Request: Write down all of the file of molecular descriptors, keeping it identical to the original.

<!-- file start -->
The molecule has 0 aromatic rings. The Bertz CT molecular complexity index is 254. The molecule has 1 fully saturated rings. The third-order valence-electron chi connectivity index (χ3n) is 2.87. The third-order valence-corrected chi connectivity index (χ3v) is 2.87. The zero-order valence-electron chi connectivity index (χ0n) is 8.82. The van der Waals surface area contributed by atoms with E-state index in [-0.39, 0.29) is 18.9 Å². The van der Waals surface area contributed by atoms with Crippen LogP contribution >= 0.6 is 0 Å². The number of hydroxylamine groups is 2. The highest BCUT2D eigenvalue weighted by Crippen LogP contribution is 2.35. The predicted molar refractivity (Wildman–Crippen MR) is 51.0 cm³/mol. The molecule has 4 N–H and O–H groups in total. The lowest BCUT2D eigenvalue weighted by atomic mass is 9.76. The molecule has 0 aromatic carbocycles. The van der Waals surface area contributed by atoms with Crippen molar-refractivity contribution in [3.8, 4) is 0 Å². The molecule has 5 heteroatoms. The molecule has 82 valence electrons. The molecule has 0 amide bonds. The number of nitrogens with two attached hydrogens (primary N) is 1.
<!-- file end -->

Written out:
The molecule has 0 aromatic rings. The Bertz CT molecular complexity index is 254. The molecule has 1 fully saturated rings. The third-order valence-electron chi connectivity index (χ3n) is 2.87. The third-order valence-corrected chi connectivity index (χ3v) is 2.87. The zero-order valence-electron chi connectivity index (χ0n) is 8.82. The van der Waals surface area contributed by atoms with E-state index in [-0.39, 0.29) is 18.9 Å². The van der Waals surface area contributed by atoms with Crippen LogP contribution >= 0.6 is 0 Å². The number of hydroxylamine groups is 2. The highest BCUT2D eigenvalue weighted by Crippen LogP contribution is 2.35. The predicted molar refractivity (Wildman–Crippen MR) is 51.0 cm³/mol. The molecule has 4 N–H and O–H groups in total. The lowest BCUT2D eigenvalue weighted by atomic mass is 9.76. The molecule has 0 aromatic carbocycles. The van der Waals surface area contributed by atoms with Crippen molar-refractivity contribution in [3.8, 4) is 0 Å². The molecule has 5 heteroatoms. The molecule has 82 valence electrons. The molecule has 0 amide bonds. The number of nitrogens with two attached hydrogens (primary N) is 1.